How Restoration Projects Provide Hope for the Fraser River

Nov 28, 2019

By Katie Moore

If you are anything like me you may sometimes feel overwhelmed and somewhat pessimistic about the current trajectory of the world and our environment. Personally, when I read the recent reports by The UN stating that we have 11 years left to prevent irreversible climate change1, and the findings on the accelerating rate of global biodiversity loss2 I feel an increasing sense of “climate anxiety.”

I Spent 24 Hours Restricting My Water Use

Nov 21, 2019

By Julia Pepler

I grew up on the shores of Lake Ontario. In my years in there, and now in Vancouver, I have never had to think twice about how to access clean, fresh water. Especially here in Vancouver, where it rains on average 169 days in the year, I sometimes catch myself mindlessly using far more water than necessary. I’ve been guilty of thinking that exact thought, “It poured all day today, I’m not doing any harm by showering an extra 5 minutes...right?”

A Year of Helping Hands

Nov 14, 2019

By Julia Pepler

At Swim Drink Fish, we are on a mission to connect people to water. We know that when people are connected to their local waters, they are more likely to step forward and protect them. We seek to connect people of all walks of life to the waters that flow through their communities, have left an impact on their lives, and support complex ecosystems. As we reflect on our year of growth, we are humbled by the relationships we have built to achieve this goal.

Celebrating Six People Who Work to Grow the Swim Drink Fish Movement

Nov 7, 2019

By Julia Pepler

Six new ambassadors joined the Swim Drink Fish family in September at our Swim Drink Fish Gala Vancouver 2019. The “Swim Drink Fish Ambassadors” were formally recognized and welcomed to the circle by two of our previous ambassadors, Kevin Lowe and Karen Percy Lowe. We are grateful for their work and dedication to our natural world and we are excited to celebrate them.

Meet Sadie, the Newest Member of Our Team

Oct 29, 2019

By Sadie Caron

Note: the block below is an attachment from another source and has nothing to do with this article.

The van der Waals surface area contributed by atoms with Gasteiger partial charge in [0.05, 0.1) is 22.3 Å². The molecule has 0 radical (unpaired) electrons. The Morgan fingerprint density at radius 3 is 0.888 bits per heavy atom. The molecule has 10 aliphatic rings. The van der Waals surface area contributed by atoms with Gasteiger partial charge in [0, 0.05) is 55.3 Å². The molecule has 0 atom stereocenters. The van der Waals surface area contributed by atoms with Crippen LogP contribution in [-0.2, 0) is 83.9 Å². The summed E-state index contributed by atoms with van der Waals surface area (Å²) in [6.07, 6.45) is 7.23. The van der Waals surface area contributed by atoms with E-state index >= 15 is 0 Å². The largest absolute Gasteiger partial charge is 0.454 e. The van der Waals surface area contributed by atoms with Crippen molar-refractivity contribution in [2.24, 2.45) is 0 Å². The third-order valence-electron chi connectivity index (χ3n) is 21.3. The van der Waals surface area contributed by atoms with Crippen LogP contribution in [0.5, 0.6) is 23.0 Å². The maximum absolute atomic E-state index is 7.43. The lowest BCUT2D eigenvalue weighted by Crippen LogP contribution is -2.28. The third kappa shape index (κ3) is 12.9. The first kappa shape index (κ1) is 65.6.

I am so very pleased to join the Fraser Riverkeeper team here in Vancouver as the new Program Manager. My predecessor, Molly O’Ray, has left some exceptionally large shoes to fill, but I am beyond thrilled to continue her work building a swimmable, drinkable, fishable future across Western Canada.

Faces of Swim Drink Fish: LUSH

Oct 22, 2019

By Emmalee Biebl

Our summer at Swim Drink Fish was rich with some amazing experiences shared with some even more amazing people! We love having volunteers groups come explore their appreciation of water, develop their water literacy, and get involved as citizen scientists.

MEDIA RELEASE: A Big Night for the Swim Drink Fish Movement

Sep 30, 2019

A Big Night for the Swim Drink Fish Movement: Guests of the 2019 Swim Drink Fish Gala Unite to Connect Canadians to Their Local Waters 

Canadian artists, musicians, and philanthropists contribute to another outstanding Swim Drink Fish Gala.

Meet the Artists Who Make the Swim Drink Fish Movement Possible

Sep 11, 2019

As Swim Drink Fish has grown and evolved over the years, artists have become guides for exploring our vision of a world where communities can swim in their local waters without risking their health, drink the water flowing from their taps without fear of illness, and where fish and wildlife thrive and prosper in their natural environment.

How Beach Closures Affect Vancouver's Open Water Swimmers

Sep 4, 2019

By Emmalee Biebl & Julia Pepler

As summer draws towards an end, many of us at Swim Drink Fish have been reflecting on the mild weather Vancouver has experienced over the last few months. Previous summers of extreme heat and little precipitation caused many forest fires, visible in the city by a constant haze of smoke. Even with the milder weather this year, beach closures in Vancouver are still too frequent. 

Bridging the Gap Between Citizens and Scientists

Aug 16, 2019

By Katie Moore & Emmalee Biebl

Scientific topics can be daunting and at times exclusive to experts of the field. However, when citizens are given the opportunity to engage in scientific literacy, they can access resources and tools to think critically about the information they are receiving and make informed decisions about the world they live in. A report from the National Academies of Sciences, Engineering, and Medicine emphasizes that when nonscientists are able to contribute to a field of science, it encourages deeper learning, engages participants with real data, and can be a tool to facilitate large scale research. Essentially, citizen science is a great way to increase scientific literacy among the general public.1

Thanks to our supporters

  • Lush
  • MEC
  • Patagonia
  • Smak
  • Tides
  • Sitka
  • Woodtone
  • TD Friends of the Environment
  • Telus
  • Progressive Waste Solutions
  • Ocean Ambassadors
  • RBC Blue Water Project
  • BC Hydro
  • DM Foundation
  • City of North Vancouver
  • Jack Johnson
  • Flowlink